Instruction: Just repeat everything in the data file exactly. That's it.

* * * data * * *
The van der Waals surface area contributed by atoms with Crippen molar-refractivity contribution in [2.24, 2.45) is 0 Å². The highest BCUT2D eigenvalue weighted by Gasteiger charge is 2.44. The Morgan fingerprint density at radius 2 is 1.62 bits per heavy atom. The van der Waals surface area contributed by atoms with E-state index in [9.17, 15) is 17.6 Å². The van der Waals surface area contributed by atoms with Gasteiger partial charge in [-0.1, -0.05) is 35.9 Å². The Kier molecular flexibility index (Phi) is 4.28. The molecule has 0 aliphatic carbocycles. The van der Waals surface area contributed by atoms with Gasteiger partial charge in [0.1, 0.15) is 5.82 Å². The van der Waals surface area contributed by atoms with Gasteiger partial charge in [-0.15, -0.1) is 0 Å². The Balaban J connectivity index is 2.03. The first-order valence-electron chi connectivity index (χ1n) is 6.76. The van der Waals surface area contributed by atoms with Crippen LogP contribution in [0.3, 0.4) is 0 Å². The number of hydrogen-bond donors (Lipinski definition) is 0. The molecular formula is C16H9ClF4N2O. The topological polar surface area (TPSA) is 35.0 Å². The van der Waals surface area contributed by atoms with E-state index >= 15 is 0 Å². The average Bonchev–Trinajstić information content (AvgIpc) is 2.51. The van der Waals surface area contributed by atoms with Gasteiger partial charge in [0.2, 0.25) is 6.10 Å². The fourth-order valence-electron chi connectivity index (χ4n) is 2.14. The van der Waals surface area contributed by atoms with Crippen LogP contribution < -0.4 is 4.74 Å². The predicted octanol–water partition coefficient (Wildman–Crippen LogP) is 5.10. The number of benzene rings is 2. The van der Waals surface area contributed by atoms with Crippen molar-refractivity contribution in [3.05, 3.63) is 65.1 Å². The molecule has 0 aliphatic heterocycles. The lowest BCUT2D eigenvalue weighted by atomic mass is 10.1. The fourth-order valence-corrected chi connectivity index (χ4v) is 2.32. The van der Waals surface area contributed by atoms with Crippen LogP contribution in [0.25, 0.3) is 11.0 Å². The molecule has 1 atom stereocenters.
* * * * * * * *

The van der Waals surface area contributed by atoms with Crippen molar-refractivity contribution in [2.24, 2.45) is 0 Å². The highest BCUT2D eigenvalue weighted by Gasteiger charge is 2.44. The Morgan fingerprint density at radius 2 is 1.62 bits per heavy atom. The van der Waals surface area contributed by atoms with E-state index in [9.17, 15) is 17.6 Å². The van der Waals surface area contributed by atoms with Gasteiger partial charge in [-0.1, -0.05) is 35.9 Å². The Kier molecular flexibility index (Phi) is 4.28. The molecule has 0 aliphatic carbocycles. The van der Waals surface area contributed by atoms with Gasteiger partial charge in [0.1, 0.15) is 5.82 Å². The van der Waals surface area contributed by atoms with Gasteiger partial charge in [-0.15, -0.1) is 0 Å². The Balaban J connectivity index is 2.03. The first-order valence-electron chi connectivity index (χ1n) is 6.76. The van der Waals surface area contributed by atoms with Crippen LogP contribution in [0.3, 0.4) is 0 Å². The number of hydrogen-bond donors (Lipinski definition) is 0. The molecular formula is C16H9ClF4N2O. The topological polar surface area (TPSA) is 35.0 Å². The van der Waals surface area contributed by atoms with E-state index >= 15 is 0 Å². The average Bonchev–Trinajstić information content (AvgIpc) is 2.51. The van der Waals surface area contributed by atoms with Gasteiger partial charge in [0.2, 0.25) is 6.10 Å². The fourth-order valence-electron chi connectivity index (χ4n) is 2.14. The van der Waals surface area contributed by atoms with Crippen LogP contribution < -0.4 is 4.74 Å². The predicted octanol–water partition coefficient (Wildman–Crippen LogP) is 5.10. The number of benzene rings is 2. The van der Waals surface area contributed by atoms with Crippen molar-refractivity contribution in [3.05, 3.63) is 65.1 Å². The molecule has 0 aliphatic heterocycles. The lowest BCUT2D eigenvalue weighted by atomic mass is 10.1. The fourth-order valence-corrected chi connectivity index (χ4v) is 2.32. The van der Waals surface area contributed by atoms with Crippen LogP contribution in [0.25, 0.3) is 11.0 Å². The molecule has 1 atom stereocenters.